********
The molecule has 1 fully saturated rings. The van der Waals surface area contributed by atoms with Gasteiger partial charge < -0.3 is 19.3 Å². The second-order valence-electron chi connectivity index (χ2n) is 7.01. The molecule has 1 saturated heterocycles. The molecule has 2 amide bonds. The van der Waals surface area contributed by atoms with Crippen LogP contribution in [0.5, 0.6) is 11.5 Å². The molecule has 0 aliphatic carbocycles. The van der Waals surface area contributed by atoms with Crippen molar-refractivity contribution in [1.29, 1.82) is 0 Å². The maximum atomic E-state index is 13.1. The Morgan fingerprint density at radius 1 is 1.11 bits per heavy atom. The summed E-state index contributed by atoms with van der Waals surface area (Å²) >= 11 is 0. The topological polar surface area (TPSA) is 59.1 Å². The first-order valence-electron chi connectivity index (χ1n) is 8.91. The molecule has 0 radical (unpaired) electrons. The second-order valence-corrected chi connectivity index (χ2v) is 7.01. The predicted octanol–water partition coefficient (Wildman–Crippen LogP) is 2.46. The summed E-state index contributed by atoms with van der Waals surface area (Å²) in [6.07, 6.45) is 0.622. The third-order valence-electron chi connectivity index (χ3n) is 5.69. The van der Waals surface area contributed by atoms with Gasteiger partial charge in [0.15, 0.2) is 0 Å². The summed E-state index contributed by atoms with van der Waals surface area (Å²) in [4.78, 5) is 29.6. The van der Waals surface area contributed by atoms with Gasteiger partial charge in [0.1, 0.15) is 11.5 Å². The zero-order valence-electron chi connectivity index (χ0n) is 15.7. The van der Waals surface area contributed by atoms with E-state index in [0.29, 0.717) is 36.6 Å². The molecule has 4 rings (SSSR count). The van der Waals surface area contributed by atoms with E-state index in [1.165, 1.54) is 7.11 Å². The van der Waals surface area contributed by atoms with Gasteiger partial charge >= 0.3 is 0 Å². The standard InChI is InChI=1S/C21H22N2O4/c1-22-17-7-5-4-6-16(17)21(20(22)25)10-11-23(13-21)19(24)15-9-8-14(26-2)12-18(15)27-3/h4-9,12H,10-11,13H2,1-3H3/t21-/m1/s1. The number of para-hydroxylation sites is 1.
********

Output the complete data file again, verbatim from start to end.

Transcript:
The molecule has 1 fully saturated rings. The van der Waals surface area contributed by atoms with Gasteiger partial charge < -0.3 is 19.3 Å². The second-order valence-electron chi connectivity index (χ2n) is 7.01. The molecule has 1 saturated heterocycles. The molecule has 2 amide bonds. The van der Waals surface area contributed by atoms with Crippen LogP contribution in [0.5, 0.6) is 11.5 Å². The molecule has 0 aliphatic carbocycles. The van der Waals surface area contributed by atoms with Crippen molar-refractivity contribution in [1.29, 1.82) is 0 Å². The maximum atomic E-state index is 13.1. The Morgan fingerprint density at radius 1 is 1.11 bits per heavy atom. The summed E-state index contributed by atoms with van der Waals surface area (Å²) >= 11 is 0. The topological polar surface area (TPSA) is 59.1 Å². The first-order valence-electron chi connectivity index (χ1n) is 8.91. The molecule has 0 radical (unpaired) electrons. The second-order valence-corrected chi connectivity index (χ2v) is 7.01. The predicted octanol–water partition coefficient (Wildman–Crippen LogP) is 2.46. The summed E-state index contributed by atoms with van der Waals surface area (Å²) in [6.07, 6.45) is 0.622. The third-order valence-electron chi connectivity index (χ3n) is 5.69. The van der Waals surface area contributed by atoms with Gasteiger partial charge in [0.15, 0.2) is 0 Å². The summed E-state index contributed by atoms with van der Waals surface area (Å²) in [4.78, 5) is 29.6. The van der Waals surface area contributed by atoms with Gasteiger partial charge in [0.1, 0.15) is 11.5 Å². The zero-order valence-electron chi connectivity index (χ0n) is 15.7. The van der Waals surface area contributed by atoms with E-state index in [0.29, 0.717) is 36.6 Å². The molecule has 4 rings (SSSR count). The van der Waals surface area contributed by atoms with E-state index in [1.165, 1.54) is 7.11 Å². The van der Waals surface area contributed by atoms with Gasteiger partial charge >= 0.3 is 0 Å². The standard InChI is InChI=1S/C21H22N2O4/c1-22-17-7-5-4-6-16(17)21(20(22)25)10-11-23(13-21)19(24)15-9-8-14(26-2)12-18(15)27-3/h4-9,12H,10-11,13H2,1-3H3/t21-/m1/s1. The number of para-hydroxylation sites is 1.